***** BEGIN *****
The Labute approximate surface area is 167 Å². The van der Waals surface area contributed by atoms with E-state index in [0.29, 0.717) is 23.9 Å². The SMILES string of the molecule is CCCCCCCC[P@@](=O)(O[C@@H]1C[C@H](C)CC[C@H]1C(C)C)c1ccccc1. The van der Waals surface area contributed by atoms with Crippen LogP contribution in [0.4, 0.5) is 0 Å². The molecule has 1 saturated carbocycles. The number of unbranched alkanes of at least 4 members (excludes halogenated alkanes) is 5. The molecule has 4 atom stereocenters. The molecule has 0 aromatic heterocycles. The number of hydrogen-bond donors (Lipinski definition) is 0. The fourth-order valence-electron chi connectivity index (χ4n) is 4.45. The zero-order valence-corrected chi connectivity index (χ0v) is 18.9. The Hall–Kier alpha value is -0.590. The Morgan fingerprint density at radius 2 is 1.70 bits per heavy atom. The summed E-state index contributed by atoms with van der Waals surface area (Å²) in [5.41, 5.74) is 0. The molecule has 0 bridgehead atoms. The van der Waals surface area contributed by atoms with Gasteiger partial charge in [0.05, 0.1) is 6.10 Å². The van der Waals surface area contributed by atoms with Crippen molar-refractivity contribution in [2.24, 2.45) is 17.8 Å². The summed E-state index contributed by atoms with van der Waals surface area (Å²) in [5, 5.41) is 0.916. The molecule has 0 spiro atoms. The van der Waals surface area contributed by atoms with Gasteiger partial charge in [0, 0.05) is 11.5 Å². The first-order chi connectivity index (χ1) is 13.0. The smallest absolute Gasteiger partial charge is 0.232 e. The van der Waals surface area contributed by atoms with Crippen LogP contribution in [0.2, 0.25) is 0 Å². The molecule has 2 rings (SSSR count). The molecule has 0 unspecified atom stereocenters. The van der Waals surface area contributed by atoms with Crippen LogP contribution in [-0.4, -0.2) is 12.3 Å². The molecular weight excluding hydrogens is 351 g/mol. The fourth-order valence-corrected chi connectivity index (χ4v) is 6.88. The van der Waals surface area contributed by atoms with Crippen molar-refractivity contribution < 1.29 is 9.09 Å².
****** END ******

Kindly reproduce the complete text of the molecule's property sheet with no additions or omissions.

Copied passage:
The Labute approximate surface area is 167 Å². The van der Waals surface area contributed by atoms with E-state index in [0.29, 0.717) is 23.9 Å². The SMILES string of the molecule is CCCCCCCC[P@@](=O)(O[C@@H]1C[C@H](C)CC[C@H]1C(C)C)c1ccccc1. The van der Waals surface area contributed by atoms with Crippen LogP contribution in [0.4, 0.5) is 0 Å². The molecule has 1 saturated carbocycles. The number of unbranched alkanes of at least 4 members (excludes halogenated alkanes) is 5. The molecule has 4 atom stereocenters. The molecule has 0 aromatic heterocycles. The number of hydrogen-bond donors (Lipinski definition) is 0. The fourth-order valence-electron chi connectivity index (χ4n) is 4.45. The zero-order valence-corrected chi connectivity index (χ0v) is 18.9. The Hall–Kier alpha value is -0.590. The Morgan fingerprint density at radius 2 is 1.70 bits per heavy atom. The summed E-state index contributed by atoms with van der Waals surface area (Å²) in [5.41, 5.74) is 0. The molecule has 0 bridgehead atoms. The van der Waals surface area contributed by atoms with Gasteiger partial charge in [0.05, 0.1) is 6.10 Å². The van der Waals surface area contributed by atoms with Crippen molar-refractivity contribution in [2.24, 2.45) is 17.8 Å². The summed E-state index contributed by atoms with van der Waals surface area (Å²) in [5, 5.41) is 0.916. The molecule has 0 spiro atoms. The van der Waals surface area contributed by atoms with Gasteiger partial charge in [0, 0.05) is 11.5 Å². The first-order chi connectivity index (χ1) is 13.0. The smallest absolute Gasteiger partial charge is 0.232 e. The van der Waals surface area contributed by atoms with Crippen LogP contribution in [0.2, 0.25) is 0 Å². The molecule has 2 rings (SSSR count). The molecule has 0 unspecified atom stereocenters. The van der Waals surface area contributed by atoms with Crippen LogP contribution in [-0.4, -0.2) is 12.3 Å². The molecular weight excluding hydrogens is 351 g/mol. The fourth-order valence-corrected chi connectivity index (χ4v) is 6.88. The van der Waals surface area contributed by atoms with Crippen molar-refractivity contribution < 1.29 is 9.09 Å².